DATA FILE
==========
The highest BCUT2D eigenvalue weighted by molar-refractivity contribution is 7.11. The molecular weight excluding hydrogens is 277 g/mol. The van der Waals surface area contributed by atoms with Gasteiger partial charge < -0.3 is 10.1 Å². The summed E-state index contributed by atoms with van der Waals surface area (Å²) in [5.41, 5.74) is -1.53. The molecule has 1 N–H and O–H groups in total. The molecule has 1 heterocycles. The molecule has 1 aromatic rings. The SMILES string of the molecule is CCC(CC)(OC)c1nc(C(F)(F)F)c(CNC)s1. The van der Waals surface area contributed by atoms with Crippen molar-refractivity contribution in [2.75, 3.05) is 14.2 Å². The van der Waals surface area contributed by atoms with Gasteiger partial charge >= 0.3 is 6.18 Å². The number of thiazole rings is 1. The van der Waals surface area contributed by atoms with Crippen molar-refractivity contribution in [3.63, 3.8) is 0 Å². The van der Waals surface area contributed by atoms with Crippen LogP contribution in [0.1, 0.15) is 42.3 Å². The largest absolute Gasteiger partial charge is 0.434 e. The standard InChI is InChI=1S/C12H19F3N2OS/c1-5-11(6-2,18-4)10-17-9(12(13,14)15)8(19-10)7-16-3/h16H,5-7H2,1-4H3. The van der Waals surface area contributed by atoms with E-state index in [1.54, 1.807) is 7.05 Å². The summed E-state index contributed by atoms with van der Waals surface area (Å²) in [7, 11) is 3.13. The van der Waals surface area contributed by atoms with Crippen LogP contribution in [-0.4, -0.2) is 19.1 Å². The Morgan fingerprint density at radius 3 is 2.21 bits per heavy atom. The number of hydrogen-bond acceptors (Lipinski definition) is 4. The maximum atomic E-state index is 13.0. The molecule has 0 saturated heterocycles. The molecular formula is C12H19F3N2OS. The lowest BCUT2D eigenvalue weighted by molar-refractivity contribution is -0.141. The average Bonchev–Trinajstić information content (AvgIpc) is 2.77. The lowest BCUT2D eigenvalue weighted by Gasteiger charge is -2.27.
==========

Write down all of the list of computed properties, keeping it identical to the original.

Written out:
The highest BCUT2D eigenvalue weighted by molar-refractivity contribution is 7.11. The molecular weight excluding hydrogens is 277 g/mol. The van der Waals surface area contributed by atoms with Gasteiger partial charge < -0.3 is 10.1 Å². The summed E-state index contributed by atoms with van der Waals surface area (Å²) in [5.41, 5.74) is -1.53. The molecule has 1 N–H and O–H groups in total. The molecule has 1 heterocycles. The molecule has 1 aromatic rings. The SMILES string of the molecule is CCC(CC)(OC)c1nc(C(F)(F)F)c(CNC)s1. The van der Waals surface area contributed by atoms with Crippen molar-refractivity contribution in [2.75, 3.05) is 14.2 Å². The van der Waals surface area contributed by atoms with Gasteiger partial charge >= 0.3 is 6.18 Å². The number of thiazole rings is 1. The van der Waals surface area contributed by atoms with Crippen molar-refractivity contribution in [3.63, 3.8) is 0 Å². The van der Waals surface area contributed by atoms with Crippen LogP contribution in [0.1, 0.15) is 42.3 Å². The largest absolute Gasteiger partial charge is 0.434 e. The standard InChI is InChI=1S/C12H19F3N2OS/c1-5-11(6-2,18-4)10-17-9(12(13,14)15)8(19-10)7-16-3/h16H,5-7H2,1-4H3. The van der Waals surface area contributed by atoms with E-state index in [1.54, 1.807) is 7.05 Å². The summed E-state index contributed by atoms with van der Waals surface area (Å²) in [7, 11) is 3.13. The van der Waals surface area contributed by atoms with Crippen LogP contribution in [-0.4, -0.2) is 19.1 Å². The Morgan fingerprint density at radius 3 is 2.21 bits per heavy atom. The number of hydrogen-bond acceptors (Lipinski definition) is 4. The maximum atomic E-state index is 13.0. The molecule has 0 saturated heterocycles. The molecular formula is C12H19F3N2OS. The lowest BCUT2D eigenvalue weighted by molar-refractivity contribution is -0.141. The average Bonchev–Trinajstić information content (AvgIpc) is 2.77. The lowest BCUT2D eigenvalue weighted by Gasteiger charge is -2.27.